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UWC bids farewell to Rector and Vice-Chancellor

Author: Institutional Advancement: (021) 959 2625

How does a university say goodbye to one of its most accomplished academics and leaders? When that academic is retiring Rector, Prof Brian O’Connel, UWC’s answer was simple: a Farewell Festival held on 23 October 2014.

UWC bids farewell to Rector and Vice-Chancellor

The University of the Western Cape’s staff and students gave retiring Rector and Vice-Chancellor of the University of the Western Cape, Professor Brian O’Connell, an appropriately gigantic – and heartfelt – send-off at the Rector’s Farewell Festival on 23 October 2014.

The Festival was a fun-filled celebration for staff and students with entertainment, treats, speeches by various University stakeholders, a performance of a play, Qhawe, by the world-renowned Handspring Puppeteers​ and culminated with a special Harold Wolpe Lecture. The event also included music by the songbirds Neo Muyanga and Kiffness.

The lecture, Dreaming of a future facing our history: towards the post-apartheid university, was delivered by Professor Crain Soudien, Deputy Vice-Chancellor at the University of Cape Town, who acknowledged O’Connell’s tremendous contribution to higher education in South Africa.

O’Connell is well known for bringing hope to many young learners in the Cape. His career in education as an educator, professor and education administrator has spanned more than 40 years in total. Under his inspired leadership, UWC has won many awards and built a reputation as one of South Africa’s most innovative and progressive higher education institutions.

A well-known community leader, his philosophy has been that your past doesn’t necessarily determine your future, and he has encouraged the youth and many others to think “out of the box”, and not to allow their limitations to deprive them of the opportunity to expand their educational career and thereby enrich their community.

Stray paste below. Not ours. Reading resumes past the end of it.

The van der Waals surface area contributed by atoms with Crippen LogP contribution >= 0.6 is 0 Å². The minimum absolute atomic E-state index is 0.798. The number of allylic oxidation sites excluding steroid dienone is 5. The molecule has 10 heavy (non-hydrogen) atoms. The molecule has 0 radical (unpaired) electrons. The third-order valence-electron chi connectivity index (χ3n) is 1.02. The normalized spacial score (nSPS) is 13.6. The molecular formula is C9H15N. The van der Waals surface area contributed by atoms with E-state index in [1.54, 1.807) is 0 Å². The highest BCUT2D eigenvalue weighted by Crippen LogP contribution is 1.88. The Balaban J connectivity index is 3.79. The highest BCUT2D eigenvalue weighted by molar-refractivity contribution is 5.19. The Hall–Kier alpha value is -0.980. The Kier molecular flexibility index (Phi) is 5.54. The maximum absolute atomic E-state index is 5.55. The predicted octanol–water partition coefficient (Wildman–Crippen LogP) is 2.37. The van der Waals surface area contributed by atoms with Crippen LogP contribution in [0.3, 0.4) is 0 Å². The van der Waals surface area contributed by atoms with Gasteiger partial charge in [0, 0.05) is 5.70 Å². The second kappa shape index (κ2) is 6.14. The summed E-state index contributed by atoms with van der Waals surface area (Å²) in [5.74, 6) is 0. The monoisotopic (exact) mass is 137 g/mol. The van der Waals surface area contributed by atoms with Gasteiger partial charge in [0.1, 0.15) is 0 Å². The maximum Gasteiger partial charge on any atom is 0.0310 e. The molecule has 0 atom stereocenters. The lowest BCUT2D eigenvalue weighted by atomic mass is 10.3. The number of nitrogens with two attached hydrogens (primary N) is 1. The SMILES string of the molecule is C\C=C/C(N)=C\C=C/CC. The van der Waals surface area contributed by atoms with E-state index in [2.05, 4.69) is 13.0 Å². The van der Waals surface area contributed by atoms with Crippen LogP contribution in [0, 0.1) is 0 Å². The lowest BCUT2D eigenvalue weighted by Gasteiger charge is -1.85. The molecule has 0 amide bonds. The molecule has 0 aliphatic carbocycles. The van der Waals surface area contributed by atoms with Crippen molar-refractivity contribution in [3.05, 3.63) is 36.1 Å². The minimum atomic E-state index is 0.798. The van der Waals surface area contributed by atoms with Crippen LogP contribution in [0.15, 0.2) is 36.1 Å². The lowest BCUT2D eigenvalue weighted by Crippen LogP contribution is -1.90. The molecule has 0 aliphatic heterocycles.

“In looking for the post-apartheid future that we see in O’Connell’s practices, the portents for a new world became apparent. It is true, and it is important for the state to understand this, that we experience many instances and examples of such post-apartheid practices around our universities,” Crain said.

“But it is in the way that UWC has committed itself to the task of sense-making that we all have a truly important example of what this post-apartheid practice is. This is O’Connell’s contribution, and for it we must all be deeply grateful.”

The day of celebrations took place 60 days before O’Connell’s final bow as Rector and Vice-Chancellor, after a 13 year spell as UWC’s leader.

Winnie Roos from UWC’s Nehawu office was one of those who paid tribute to O’Connell, thanking him for teaching students and staff the importance of leading by example – for example, by picking up litter while he walked around campus.

Student Representative Council President, Vuyani Sokhaba, described O’Connell as one of the greatest leaders he knows: “We should be privileged to have had this man in our midst, and  we would like to thank his family for lending him to us.”

O’Connell also delivered a short speech.

“I promised my wife not to cry,” he said. “It has been a wonderful journey, and I am humbled by what we have managed to achieve. UWC is in good hands.”

Students and staff also left farewell messages for O’Connell on a special Facebook page, reflecting on what his time at UWC has meant to them. To view those messages, or to leave one of your own, please visit the “UWC Rector Farewell” page.

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